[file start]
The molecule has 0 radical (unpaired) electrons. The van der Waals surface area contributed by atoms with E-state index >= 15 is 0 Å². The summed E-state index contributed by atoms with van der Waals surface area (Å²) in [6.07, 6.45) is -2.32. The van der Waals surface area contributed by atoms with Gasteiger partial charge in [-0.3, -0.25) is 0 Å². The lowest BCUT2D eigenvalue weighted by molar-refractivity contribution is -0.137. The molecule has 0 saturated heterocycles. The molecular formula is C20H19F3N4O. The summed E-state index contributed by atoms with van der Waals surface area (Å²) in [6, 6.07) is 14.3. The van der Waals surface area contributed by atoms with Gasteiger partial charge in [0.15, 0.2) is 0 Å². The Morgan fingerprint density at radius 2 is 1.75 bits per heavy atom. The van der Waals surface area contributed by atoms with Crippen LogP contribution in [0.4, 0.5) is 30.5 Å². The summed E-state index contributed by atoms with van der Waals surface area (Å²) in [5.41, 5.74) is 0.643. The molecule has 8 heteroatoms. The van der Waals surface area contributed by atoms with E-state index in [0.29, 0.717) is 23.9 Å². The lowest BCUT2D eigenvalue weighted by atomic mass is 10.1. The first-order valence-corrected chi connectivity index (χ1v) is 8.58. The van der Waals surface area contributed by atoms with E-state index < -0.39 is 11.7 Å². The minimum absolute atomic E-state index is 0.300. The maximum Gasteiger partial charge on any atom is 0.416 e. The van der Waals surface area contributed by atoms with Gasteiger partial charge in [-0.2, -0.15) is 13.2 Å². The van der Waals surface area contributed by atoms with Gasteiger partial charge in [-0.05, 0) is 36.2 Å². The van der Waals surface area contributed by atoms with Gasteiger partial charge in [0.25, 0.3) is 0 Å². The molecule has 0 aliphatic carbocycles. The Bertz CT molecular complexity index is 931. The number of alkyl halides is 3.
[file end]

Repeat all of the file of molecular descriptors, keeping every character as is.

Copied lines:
The molecule has 0 radical (unpaired) electrons. The van der Waals surface area contributed by atoms with E-state index >= 15 is 0 Å². The summed E-state index contributed by atoms with van der Waals surface area (Å²) in [6.07, 6.45) is -2.32. The van der Waals surface area contributed by atoms with Gasteiger partial charge in [-0.3, -0.25) is 0 Å². The lowest BCUT2D eigenvalue weighted by molar-refractivity contribution is -0.137. The molecule has 0 saturated heterocycles. The molecular formula is C20H19F3N4O. The summed E-state index contributed by atoms with van der Waals surface area (Å²) in [6, 6.07) is 14.3. The van der Waals surface area contributed by atoms with Gasteiger partial charge in [0.15, 0.2) is 0 Å². The Morgan fingerprint density at radius 2 is 1.75 bits per heavy atom. The van der Waals surface area contributed by atoms with Crippen LogP contribution in [0.4, 0.5) is 30.5 Å². The summed E-state index contributed by atoms with van der Waals surface area (Å²) in [5.41, 5.74) is 0.643. The molecule has 8 heteroatoms. The van der Waals surface area contributed by atoms with E-state index in [0.29, 0.717) is 23.9 Å². The lowest BCUT2D eigenvalue weighted by atomic mass is 10.1. The first-order valence-corrected chi connectivity index (χ1v) is 8.58. The van der Waals surface area contributed by atoms with E-state index < -0.39 is 11.7 Å². The minimum absolute atomic E-state index is 0.300. The maximum Gasteiger partial charge on any atom is 0.416 e. The van der Waals surface area contributed by atoms with Gasteiger partial charge in [-0.2, -0.15) is 13.2 Å². The van der Waals surface area contributed by atoms with Gasteiger partial charge in [-0.05, 0) is 36.2 Å². The van der Waals surface area contributed by atoms with Gasteiger partial charge in [0.25, 0.3) is 0 Å². The molecule has 0 aliphatic carbocycles. The Bertz CT molecular complexity index is 931. The number of alkyl halides is 3.